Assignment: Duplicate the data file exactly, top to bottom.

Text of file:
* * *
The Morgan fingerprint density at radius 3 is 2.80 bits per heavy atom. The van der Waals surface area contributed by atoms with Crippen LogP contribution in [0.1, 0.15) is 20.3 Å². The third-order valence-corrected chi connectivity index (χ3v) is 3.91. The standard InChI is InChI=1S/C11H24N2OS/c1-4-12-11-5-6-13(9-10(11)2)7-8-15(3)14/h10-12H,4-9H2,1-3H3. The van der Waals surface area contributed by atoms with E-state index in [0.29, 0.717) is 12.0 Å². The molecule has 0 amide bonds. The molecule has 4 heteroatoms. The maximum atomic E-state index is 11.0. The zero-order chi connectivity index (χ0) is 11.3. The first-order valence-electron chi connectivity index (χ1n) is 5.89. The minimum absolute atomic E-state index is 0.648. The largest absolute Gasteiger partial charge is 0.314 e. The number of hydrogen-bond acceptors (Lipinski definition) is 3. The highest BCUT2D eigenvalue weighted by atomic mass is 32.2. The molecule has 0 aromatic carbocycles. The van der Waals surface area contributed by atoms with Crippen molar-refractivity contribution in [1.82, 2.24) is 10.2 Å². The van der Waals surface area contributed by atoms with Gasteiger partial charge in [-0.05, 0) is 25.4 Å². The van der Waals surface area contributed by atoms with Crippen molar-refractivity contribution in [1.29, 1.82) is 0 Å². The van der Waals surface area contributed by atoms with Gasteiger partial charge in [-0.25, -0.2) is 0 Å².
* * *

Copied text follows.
The Morgan fingerprint density at radius 3 is 2.80 bits per heavy atom. The van der Waals surface area contributed by atoms with Crippen LogP contribution in [0.1, 0.15) is 20.3 Å². The third-order valence-corrected chi connectivity index (χ3v) is 3.91. The standard InChI is InChI=1S/C11H24N2OS/c1-4-12-11-5-6-13(9-10(11)2)7-8-15(3)14/h10-12H,4-9H2,1-3H3. The van der Waals surface area contributed by atoms with E-state index in [0.29, 0.717) is 12.0 Å². The molecule has 0 amide bonds. The molecule has 4 heteroatoms. The maximum atomic E-state index is 11.0. The zero-order chi connectivity index (χ0) is 11.3. The first-order valence-electron chi connectivity index (χ1n) is 5.89. The minimum absolute atomic E-state index is 0.648. The largest absolute Gasteiger partial charge is 0.314 e. The number of hydrogen-bond acceptors (Lipinski definition) is 3. The highest BCUT2D eigenvalue weighted by atomic mass is 32.2. The molecule has 0 aromatic carbocycles. The van der Waals surface area contributed by atoms with Crippen molar-refractivity contribution in [1.82, 2.24) is 10.2 Å². The van der Waals surface area contributed by atoms with Gasteiger partial charge in [-0.05, 0) is 25.4 Å². The van der Waals surface area contributed by atoms with Crippen molar-refractivity contribution in [1.29, 1.82) is 0 Å². The van der Waals surface area contributed by atoms with Gasteiger partial charge in [-0.25, -0.2) is 0 Å².